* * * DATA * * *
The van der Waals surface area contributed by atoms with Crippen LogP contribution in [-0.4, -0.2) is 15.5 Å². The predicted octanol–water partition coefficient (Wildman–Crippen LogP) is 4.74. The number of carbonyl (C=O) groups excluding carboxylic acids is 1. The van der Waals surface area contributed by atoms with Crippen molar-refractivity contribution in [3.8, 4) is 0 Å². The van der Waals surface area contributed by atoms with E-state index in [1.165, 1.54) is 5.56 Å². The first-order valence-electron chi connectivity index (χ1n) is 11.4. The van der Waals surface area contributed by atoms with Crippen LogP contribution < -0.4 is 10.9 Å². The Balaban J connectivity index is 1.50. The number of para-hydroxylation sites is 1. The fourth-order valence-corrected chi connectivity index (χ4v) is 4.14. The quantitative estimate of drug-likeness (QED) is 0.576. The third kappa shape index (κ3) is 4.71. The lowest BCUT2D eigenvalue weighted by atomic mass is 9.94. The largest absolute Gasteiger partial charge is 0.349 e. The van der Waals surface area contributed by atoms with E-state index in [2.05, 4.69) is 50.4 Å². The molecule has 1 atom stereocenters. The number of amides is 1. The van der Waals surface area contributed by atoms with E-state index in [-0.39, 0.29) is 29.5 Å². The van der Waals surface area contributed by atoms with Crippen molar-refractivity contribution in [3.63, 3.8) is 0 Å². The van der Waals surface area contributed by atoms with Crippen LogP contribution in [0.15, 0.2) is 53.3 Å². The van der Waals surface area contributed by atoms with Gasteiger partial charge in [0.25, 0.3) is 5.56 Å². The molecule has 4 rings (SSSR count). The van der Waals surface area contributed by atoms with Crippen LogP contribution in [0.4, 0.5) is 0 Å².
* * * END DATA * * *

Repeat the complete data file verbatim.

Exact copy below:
The van der Waals surface area contributed by atoms with Crippen LogP contribution in [-0.4, -0.2) is 15.5 Å². The predicted octanol–water partition coefficient (Wildman–Crippen LogP) is 4.74. The number of carbonyl (C=O) groups excluding carboxylic acids is 1. The van der Waals surface area contributed by atoms with Crippen molar-refractivity contribution in [3.8, 4) is 0 Å². The van der Waals surface area contributed by atoms with E-state index in [1.165, 1.54) is 5.56 Å². The first-order valence-electron chi connectivity index (χ1n) is 11.4. The van der Waals surface area contributed by atoms with Crippen LogP contribution < -0.4 is 10.9 Å². The Balaban J connectivity index is 1.50. The number of para-hydroxylation sites is 1. The fourth-order valence-corrected chi connectivity index (χ4v) is 4.14. The quantitative estimate of drug-likeness (QED) is 0.576. The third kappa shape index (κ3) is 4.71. The lowest BCUT2D eigenvalue weighted by atomic mass is 9.94. The largest absolute Gasteiger partial charge is 0.349 e. The van der Waals surface area contributed by atoms with E-state index in [2.05, 4.69) is 50.4 Å². The molecule has 1 atom stereocenters. The number of amides is 1. The van der Waals surface area contributed by atoms with E-state index in [-0.39, 0.29) is 29.5 Å². The van der Waals surface area contributed by atoms with Crippen molar-refractivity contribution in [3.63, 3.8) is 0 Å². The van der Waals surface area contributed by atoms with Crippen LogP contribution in [0.15, 0.2) is 53.3 Å². The van der Waals surface area contributed by atoms with Gasteiger partial charge in [0.25, 0.3) is 5.56 Å². The molecule has 4 rings (SSSR count). The van der Waals surface area contributed by atoms with Crippen LogP contribution in [0.4, 0.5) is 0 Å².